The main provisions certainly have some interesting detail, such as the new offence and penalties for prison contraband. Category 1 contraband includes explosives, firearms, weapons, drugs, child exploitation material and mobile phones and other electronic communications devices. Of course the community would expect those elements would be contraband within the environment of a prison. Category 1 contraband offences are punishable by a maximum of two years imprisonment. Category 2 contraband includes unauthorised prescription drugs, drug paraphernalia and electronic storage equipment and recording equipment which is not communication capable, such as photography equipment. A category 2 contraband offence is punishable by a maximum of 12 months imprisonment. Of course those in the prison system would be well‑placed to make the judgement of which contraband is most dangerous in the possession of criminals and what the correct consequences of that should be.
The trial of the paid prisoner employment scheme is an interesting one and one that the opposition will watch very closely. It is envisaged that the number of prisoners participating will be around 20 to 25. These paid prisoner employment schemes were recommended as early as 2005 in the Victorian Ombudsman’s report titled Investigation into the Rehabilitation and Reintegration of Prisoners into Victoria.
The Andrews government has been plagued by issues within the corrections system. If you do not know about what has gone on in the corrections system under this government, then you have not been living in Victoria.
Mr Eren — It is the mess that you left behind.
Mr BURGESS — I will pick up the interjection from across the table. The interjection was that it was the mess we left behind, but you have actually gone through four successive corrections ministers because none of them has been capable of taking care of the problems that have been presented by this environment. The minister at the moment is still struggling. In fact I will quote what the minister is reported as having said in an article of 9 February in the Australian Associated Press. She said:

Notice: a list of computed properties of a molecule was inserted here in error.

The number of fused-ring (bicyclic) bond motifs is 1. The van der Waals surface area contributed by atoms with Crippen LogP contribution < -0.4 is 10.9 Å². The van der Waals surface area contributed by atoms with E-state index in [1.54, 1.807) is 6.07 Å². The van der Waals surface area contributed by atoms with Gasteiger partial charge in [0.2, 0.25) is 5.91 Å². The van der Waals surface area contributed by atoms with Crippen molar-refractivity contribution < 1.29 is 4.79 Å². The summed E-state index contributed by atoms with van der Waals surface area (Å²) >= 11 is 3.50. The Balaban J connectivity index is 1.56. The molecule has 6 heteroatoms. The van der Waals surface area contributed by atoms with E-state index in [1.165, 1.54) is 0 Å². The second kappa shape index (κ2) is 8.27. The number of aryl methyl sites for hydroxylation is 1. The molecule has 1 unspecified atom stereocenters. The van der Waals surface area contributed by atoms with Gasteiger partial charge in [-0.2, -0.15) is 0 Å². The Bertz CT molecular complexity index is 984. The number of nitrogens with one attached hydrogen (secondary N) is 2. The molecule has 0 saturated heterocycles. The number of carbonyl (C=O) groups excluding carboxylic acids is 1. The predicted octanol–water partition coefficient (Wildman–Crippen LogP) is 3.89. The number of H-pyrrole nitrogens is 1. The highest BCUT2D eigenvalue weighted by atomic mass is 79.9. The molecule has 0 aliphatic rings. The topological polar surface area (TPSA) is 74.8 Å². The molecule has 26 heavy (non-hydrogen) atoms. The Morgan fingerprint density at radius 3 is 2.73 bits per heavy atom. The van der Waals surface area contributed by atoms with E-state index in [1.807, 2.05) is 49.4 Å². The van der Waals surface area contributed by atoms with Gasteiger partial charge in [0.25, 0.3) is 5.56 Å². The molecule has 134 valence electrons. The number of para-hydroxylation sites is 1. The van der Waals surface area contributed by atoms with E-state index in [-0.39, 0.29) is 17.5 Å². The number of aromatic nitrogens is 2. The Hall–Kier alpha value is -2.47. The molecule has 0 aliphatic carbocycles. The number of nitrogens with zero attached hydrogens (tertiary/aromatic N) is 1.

… the government takes a zero‑tolerance approach to attempts to smuggle in contraband and detection methods are regularly reviewed.
Yet the article goes on to say:
Data shows 9.96 per cent of Victorian inmates involved in targeted drugs tests returned positive results over the financial year to date, while 4.74 per cent tested positive in random tests.
Corrections Victoria data has revealed seven of the state’s jails are failing to meet drug rate benchmarks —
How long have you been in government? Three years. What have you done? You have gone through four corrections ministers and you are still not getting it together. The article continues:
…with as many as one in four inmates testing positive in Loddon Prison at Castlemaine between July and November last year.
It is very clear that the government is completely out of its depth. We are not opposing this piece of legislation, although we do commend the amendments proposed by the member for Box Hill. We are hoping the government will consider those when it comes time to vote on this piece of legislation.
Although the government is on the record as not wanting protective services officers to be put in place in the first place, with the Deputy Premier calling them the plastic police, we have a great deal of faith in them and believe they would be well suited to take on the roles this piece of legislation envisages for them.